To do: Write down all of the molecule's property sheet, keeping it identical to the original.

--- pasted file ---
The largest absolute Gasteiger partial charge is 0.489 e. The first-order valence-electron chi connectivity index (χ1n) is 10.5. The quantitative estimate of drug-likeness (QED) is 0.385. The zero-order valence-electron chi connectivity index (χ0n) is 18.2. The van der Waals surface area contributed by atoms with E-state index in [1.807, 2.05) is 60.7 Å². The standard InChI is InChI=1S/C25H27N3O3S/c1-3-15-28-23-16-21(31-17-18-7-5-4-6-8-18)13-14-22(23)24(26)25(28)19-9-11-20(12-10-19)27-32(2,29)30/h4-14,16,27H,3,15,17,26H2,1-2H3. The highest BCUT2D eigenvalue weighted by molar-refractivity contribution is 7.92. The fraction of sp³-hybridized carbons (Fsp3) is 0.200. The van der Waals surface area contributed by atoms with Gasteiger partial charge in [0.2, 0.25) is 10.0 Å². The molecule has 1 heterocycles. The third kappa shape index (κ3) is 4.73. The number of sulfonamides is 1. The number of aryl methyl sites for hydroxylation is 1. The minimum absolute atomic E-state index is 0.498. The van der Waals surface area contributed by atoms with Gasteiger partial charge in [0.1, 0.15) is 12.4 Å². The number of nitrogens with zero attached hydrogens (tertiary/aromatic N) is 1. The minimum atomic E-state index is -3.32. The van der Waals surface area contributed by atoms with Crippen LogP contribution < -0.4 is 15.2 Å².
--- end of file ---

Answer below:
The largest absolute Gasteiger partial charge is 0.489 e. The first-order valence-electron chi connectivity index (χ1n) is 10.5. The quantitative estimate of drug-likeness (QED) is 0.385. The zero-order valence-electron chi connectivity index (χ0n) is 18.2. The van der Waals surface area contributed by atoms with E-state index in [1.807, 2.05) is 60.7 Å². The standard InChI is InChI=1S/C25H27N3O3S/c1-3-15-28-23-16-21(31-17-18-7-5-4-6-8-18)13-14-22(23)24(26)25(28)19-9-11-20(12-10-19)27-32(2,29)30/h4-14,16,27H,3,15,17,26H2,1-2H3. The highest BCUT2D eigenvalue weighted by molar-refractivity contribution is 7.92. The fraction of sp³-hybridized carbons (Fsp3) is 0.200. The van der Waals surface area contributed by atoms with Gasteiger partial charge in [0.2, 0.25) is 10.0 Å². The molecule has 1 heterocycles. The third kappa shape index (κ3) is 4.73. The number of sulfonamides is 1. The number of aryl methyl sites for hydroxylation is 1. The minimum absolute atomic E-state index is 0.498. The van der Waals surface area contributed by atoms with Gasteiger partial charge in [0.1, 0.15) is 12.4 Å². The number of nitrogens with zero attached hydrogens (tertiary/aromatic N) is 1. The minimum atomic E-state index is -3.32. The van der Waals surface area contributed by atoms with Crippen LogP contribution < -0.4 is 15.2 Å².